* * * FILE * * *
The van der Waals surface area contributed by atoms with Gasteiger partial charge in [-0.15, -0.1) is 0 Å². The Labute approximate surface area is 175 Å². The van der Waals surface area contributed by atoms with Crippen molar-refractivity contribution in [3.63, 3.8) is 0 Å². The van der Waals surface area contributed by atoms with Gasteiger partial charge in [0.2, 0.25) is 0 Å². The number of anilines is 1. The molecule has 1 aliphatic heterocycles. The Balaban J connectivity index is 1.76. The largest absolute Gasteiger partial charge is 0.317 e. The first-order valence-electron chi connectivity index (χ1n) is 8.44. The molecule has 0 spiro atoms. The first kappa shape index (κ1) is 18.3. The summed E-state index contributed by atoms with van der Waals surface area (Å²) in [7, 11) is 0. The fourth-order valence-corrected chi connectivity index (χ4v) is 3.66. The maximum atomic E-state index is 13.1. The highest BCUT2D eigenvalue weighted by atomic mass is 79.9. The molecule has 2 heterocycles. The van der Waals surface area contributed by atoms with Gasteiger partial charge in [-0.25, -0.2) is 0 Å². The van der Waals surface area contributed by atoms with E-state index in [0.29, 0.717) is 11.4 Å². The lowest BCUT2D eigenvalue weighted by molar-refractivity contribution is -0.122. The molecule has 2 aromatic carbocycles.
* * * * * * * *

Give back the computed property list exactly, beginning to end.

The van der Waals surface area contributed by atoms with Gasteiger partial charge in [-0.15, -0.1) is 0 Å². The Labute approximate surface area is 175 Å². The van der Waals surface area contributed by atoms with Crippen molar-refractivity contribution in [3.63, 3.8) is 0 Å². The van der Waals surface area contributed by atoms with Gasteiger partial charge in [0.2, 0.25) is 0 Å². The number of anilines is 1. The molecule has 1 aliphatic heterocycles. The Balaban J connectivity index is 1.76. The largest absolute Gasteiger partial charge is 0.317 e. The first-order valence-electron chi connectivity index (χ1n) is 8.44. The molecule has 0 spiro atoms. The first kappa shape index (κ1) is 18.3. The summed E-state index contributed by atoms with van der Waals surface area (Å²) in [7, 11) is 0. The fourth-order valence-corrected chi connectivity index (χ4v) is 3.66. The maximum atomic E-state index is 13.1. The highest BCUT2D eigenvalue weighted by atomic mass is 79.9. The molecule has 2 heterocycles. The van der Waals surface area contributed by atoms with Gasteiger partial charge in [-0.25, -0.2) is 0 Å². The van der Waals surface area contributed by atoms with E-state index in [0.29, 0.717) is 11.4 Å². The lowest BCUT2D eigenvalue weighted by molar-refractivity contribution is -0.122. The molecule has 2 aromatic carbocycles.